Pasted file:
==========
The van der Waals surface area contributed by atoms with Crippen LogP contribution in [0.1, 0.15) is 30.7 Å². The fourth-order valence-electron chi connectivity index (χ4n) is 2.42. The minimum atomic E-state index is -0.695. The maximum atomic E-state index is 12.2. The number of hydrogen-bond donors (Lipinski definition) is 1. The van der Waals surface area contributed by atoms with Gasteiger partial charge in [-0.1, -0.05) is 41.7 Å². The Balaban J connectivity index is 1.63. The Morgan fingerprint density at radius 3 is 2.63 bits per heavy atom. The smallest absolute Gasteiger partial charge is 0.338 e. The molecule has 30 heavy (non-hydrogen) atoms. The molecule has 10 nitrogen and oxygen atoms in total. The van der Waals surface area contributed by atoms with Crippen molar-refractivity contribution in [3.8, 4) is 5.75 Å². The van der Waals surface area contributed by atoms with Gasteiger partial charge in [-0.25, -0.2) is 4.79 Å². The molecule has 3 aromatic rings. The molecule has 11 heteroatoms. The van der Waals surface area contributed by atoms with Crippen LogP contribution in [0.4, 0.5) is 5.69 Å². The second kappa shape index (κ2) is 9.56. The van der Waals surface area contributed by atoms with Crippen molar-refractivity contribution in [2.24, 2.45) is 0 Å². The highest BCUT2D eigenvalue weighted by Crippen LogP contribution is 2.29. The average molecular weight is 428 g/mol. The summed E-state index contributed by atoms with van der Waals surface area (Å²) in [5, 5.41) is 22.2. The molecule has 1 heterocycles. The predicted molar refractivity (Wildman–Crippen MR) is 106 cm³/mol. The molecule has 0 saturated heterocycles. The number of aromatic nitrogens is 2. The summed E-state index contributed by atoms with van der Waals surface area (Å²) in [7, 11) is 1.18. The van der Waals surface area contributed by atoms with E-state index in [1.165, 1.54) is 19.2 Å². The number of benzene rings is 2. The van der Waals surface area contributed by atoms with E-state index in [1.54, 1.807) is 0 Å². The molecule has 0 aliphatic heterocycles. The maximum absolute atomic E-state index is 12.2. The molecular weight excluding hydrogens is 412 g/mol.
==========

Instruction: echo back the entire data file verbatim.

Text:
The van der Waals surface area contributed by atoms with Crippen LogP contribution in [0.1, 0.15) is 30.7 Å². The fourth-order valence-electron chi connectivity index (χ4n) is 2.42. The minimum atomic E-state index is -0.695. The maximum atomic E-state index is 12.2. The number of hydrogen-bond donors (Lipinski definition) is 1. The van der Waals surface area contributed by atoms with Gasteiger partial charge in [-0.1, -0.05) is 41.7 Å². The Balaban J connectivity index is 1.63. The Morgan fingerprint density at radius 3 is 2.63 bits per heavy atom. The smallest absolute Gasteiger partial charge is 0.338 e. The molecule has 30 heavy (non-hydrogen) atoms. The molecule has 10 nitrogen and oxygen atoms in total. The van der Waals surface area contributed by atoms with Crippen molar-refractivity contribution in [3.8, 4) is 5.75 Å². The van der Waals surface area contributed by atoms with Gasteiger partial charge in [-0.25, -0.2) is 4.79 Å². The molecule has 3 aromatic rings. The molecule has 11 heteroatoms. The van der Waals surface area contributed by atoms with Crippen LogP contribution in [0.4, 0.5) is 5.69 Å². The second kappa shape index (κ2) is 9.56. The van der Waals surface area contributed by atoms with Crippen molar-refractivity contribution in [2.24, 2.45) is 0 Å². The highest BCUT2D eigenvalue weighted by Crippen LogP contribution is 2.29. The average molecular weight is 428 g/mol. The summed E-state index contributed by atoms with van der Waals surface area (Å²) in [5, 5.41) is 22.2. The molecule has 1 heterocycles. The predicted molar refractivity (Wildman–Crippen MR) is 106 cm³/mol. The molecule has 0 saturated heterocycles. The number of aromatic nitrogens is 2. The summed E-state index contributed by atoms with van der Waals surface area (Å²) in [7, 11) is 1.18. The van der Waals surface area contributed by atoms with E-state index in [1.165, 1.54) is 19.2 Å². The number of benzene rings is 2. The van der Waals surface area contributed by atoms with E-state index in [1.54, 1.807) is 0 Å². The molecule has 0 aliphatic heterocycles. The maximum absolute atomic E-state index is 12.2. The molecular weight excluding hydrogens is 412 g/mol.